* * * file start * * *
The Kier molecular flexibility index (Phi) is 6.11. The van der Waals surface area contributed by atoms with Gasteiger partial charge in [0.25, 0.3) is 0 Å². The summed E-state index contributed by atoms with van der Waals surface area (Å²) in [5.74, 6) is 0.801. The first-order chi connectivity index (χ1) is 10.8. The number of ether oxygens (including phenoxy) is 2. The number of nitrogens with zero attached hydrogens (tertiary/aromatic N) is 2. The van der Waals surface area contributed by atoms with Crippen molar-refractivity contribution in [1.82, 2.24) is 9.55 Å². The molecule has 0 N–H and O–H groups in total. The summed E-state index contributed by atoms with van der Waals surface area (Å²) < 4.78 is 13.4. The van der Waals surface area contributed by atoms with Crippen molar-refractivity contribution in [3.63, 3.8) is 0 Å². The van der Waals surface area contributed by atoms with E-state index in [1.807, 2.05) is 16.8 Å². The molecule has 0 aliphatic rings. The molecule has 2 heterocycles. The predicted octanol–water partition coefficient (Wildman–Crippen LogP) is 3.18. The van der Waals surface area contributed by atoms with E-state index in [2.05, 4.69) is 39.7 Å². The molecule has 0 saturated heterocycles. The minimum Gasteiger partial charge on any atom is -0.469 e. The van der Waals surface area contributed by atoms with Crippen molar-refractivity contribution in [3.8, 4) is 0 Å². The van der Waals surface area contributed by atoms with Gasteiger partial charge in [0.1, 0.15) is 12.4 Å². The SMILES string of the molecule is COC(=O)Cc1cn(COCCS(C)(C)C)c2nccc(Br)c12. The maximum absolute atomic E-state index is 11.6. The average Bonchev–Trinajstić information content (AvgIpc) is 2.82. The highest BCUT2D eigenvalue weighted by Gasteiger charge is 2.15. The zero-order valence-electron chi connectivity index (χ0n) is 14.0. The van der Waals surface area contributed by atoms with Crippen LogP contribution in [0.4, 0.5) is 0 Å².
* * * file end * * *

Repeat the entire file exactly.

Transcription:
The Kier molecular flexibility index (Phi) is 6.11. The van der Waals surface area contributed by atoms with Gasteiger partial charge in [0.25, 0.3) is 0 Å². The summed E-state index contributed by atoms with van der Waals surface area (Å²) in [5.74, 6) is 0.801. The first-order chi connectivity index (χ1) is 10.8. The number of ether oxygens (including phenoxy) is 2. The number of nitrogens with zero attached hydrogens (tertiary/aromatic N) is 2. The van der Waals surface area contributed by atoms with Crippen molar-refractivity contribution in [1.82, 2.24) is 9.55 Å². The molecule has 0 N–H and O–H groups in total. The summed E-state index contributed by atoms with van der Waals surface area (Å²) < 4.78 is 13.4. The van der Waals surface area contributed by atoms with Crippen molar-refractivity contribution in [3.63, 3.8) is 0 Å². The van der Waals surface area contributed by atoms with E-state index in [1.807, 2.05) is 16.8 Å². The molecule has 0 aliphatic rings. The molecule has 2 heterocycles. The predicted octanol–water partition coefficient (Wildman–Crippen LogP) is 3.18. The van der Waals surface area contributed by atoms with E-state index in [2.05, 4.69) is 39.7 Å². The molecule has 0 saturated heterocycles. The minimum Gasteiger partial charge on any atom is -0.469 e. The van der Waals surface area contributed by atoms with Crippen molar-refractivity contribution in [3.8, 4) is 0 Å². The van der Waals surface area contributed by atoms with Gasteiger partial charge in [0.1, 0.15) is 12.4 Å². The SMILES string of the molecule is COC(=O)Cc1cn(COCCS(C)(C)C)c2nccc(Br)c12. The maximum absolute atomic E-state index is 11.6. The average Bonchev–Trinajstić information content (AvgIpc) is 2.82. The highest BCUT2D eigenvalue weighted by Gasteiger charge is 2.15. The zero-order valence-electron chi connectivity index (χ0n) is 14.0. The van der Waals surface area contributed by atoms with Crippen LogP contribution in [0.4, 0.5) is 0 Å².